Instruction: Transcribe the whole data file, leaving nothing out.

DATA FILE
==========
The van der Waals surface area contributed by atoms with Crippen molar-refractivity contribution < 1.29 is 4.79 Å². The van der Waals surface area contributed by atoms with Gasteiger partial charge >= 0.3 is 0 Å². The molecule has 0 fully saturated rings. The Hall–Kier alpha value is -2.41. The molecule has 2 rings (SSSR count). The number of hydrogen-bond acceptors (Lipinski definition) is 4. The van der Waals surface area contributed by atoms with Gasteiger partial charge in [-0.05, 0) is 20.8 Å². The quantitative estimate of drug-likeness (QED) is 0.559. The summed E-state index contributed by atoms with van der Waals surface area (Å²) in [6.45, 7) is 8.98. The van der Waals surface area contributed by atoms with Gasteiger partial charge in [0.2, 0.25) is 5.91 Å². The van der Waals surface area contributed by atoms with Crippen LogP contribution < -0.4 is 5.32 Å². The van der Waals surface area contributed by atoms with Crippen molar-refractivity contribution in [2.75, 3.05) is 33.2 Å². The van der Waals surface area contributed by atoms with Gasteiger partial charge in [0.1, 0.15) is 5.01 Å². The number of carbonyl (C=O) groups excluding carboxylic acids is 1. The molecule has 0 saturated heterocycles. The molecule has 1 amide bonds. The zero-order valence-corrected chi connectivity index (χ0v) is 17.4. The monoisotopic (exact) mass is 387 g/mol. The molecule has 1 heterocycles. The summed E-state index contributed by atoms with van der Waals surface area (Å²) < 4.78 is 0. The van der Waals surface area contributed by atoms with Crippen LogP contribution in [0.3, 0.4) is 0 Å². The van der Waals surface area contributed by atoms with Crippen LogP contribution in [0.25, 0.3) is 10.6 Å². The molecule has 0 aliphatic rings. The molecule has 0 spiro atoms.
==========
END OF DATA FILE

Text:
The van der Waals surface area contributed by atoms with Crippen molar-refractivity contribution < 1.29 is 4.79 Å². The van der Waals surface area contributed by atoms with Gasteiger partial charge >= 0.3 is 0 Å². The molecule has 0 fully saturated rings. The Hall–Kier alpha value is -2.41. The molecule has 2 rings (SSSR count). The number of hydrogen-bond acceptors (Lipinski definition) is 4. The van der Waals surface area contributed by atoms with Gasteiger partial charge in [-0.05, 0) is 20.8 Å². The quantitative estimate of drug-likeness (QED) is 0.559. The summed E-state index contributed by atoms with van der Waals surface area (Å²) in [6.45, 7) is 8.98. The van der Waals surface area contributed by atoms with Gasteiger partial charge in [0.2, 0.25) is 5.91 Å². The van der Waals surface area contributed by atoms with Crippen LogP contribution < -0.4 is 5.32 Å². The van der Waals surface area contributed by atoms with Crippen molar-refractivity contribution in [2.75, 3.05) is 33.2 Å². The van der Waals surface area contributed by atoms with Gasteiger partial charge in [0.1, 0.15) is 5.01 Å². The number of carbonyl (C=O) groups excluding carboxylic acids is 1. The molecule has 0 saturated heterocycles. The molecule has 1 amide bonds. The zero-order valence-corrected chi connectivity index (χ0v) is 17.4. The monoisotopic (exact) mass is 387 g/mol. The molecule has 1 heterocycles. The summed E-state index contributed by atoms with van der Waals surface area (Å²) < 4.78 is 0. The van der Waals surface area contributed by atoms with Crippen LogP contribution in [0.3, 0.4) is 0 Å². The van der Waals surface area contributed by atoms with Crippen LogP contribution in [0.25, 0.3) is 10.6 Å². The molecule has 0 aliphatic rings. The molecule has 0 spiro atoms.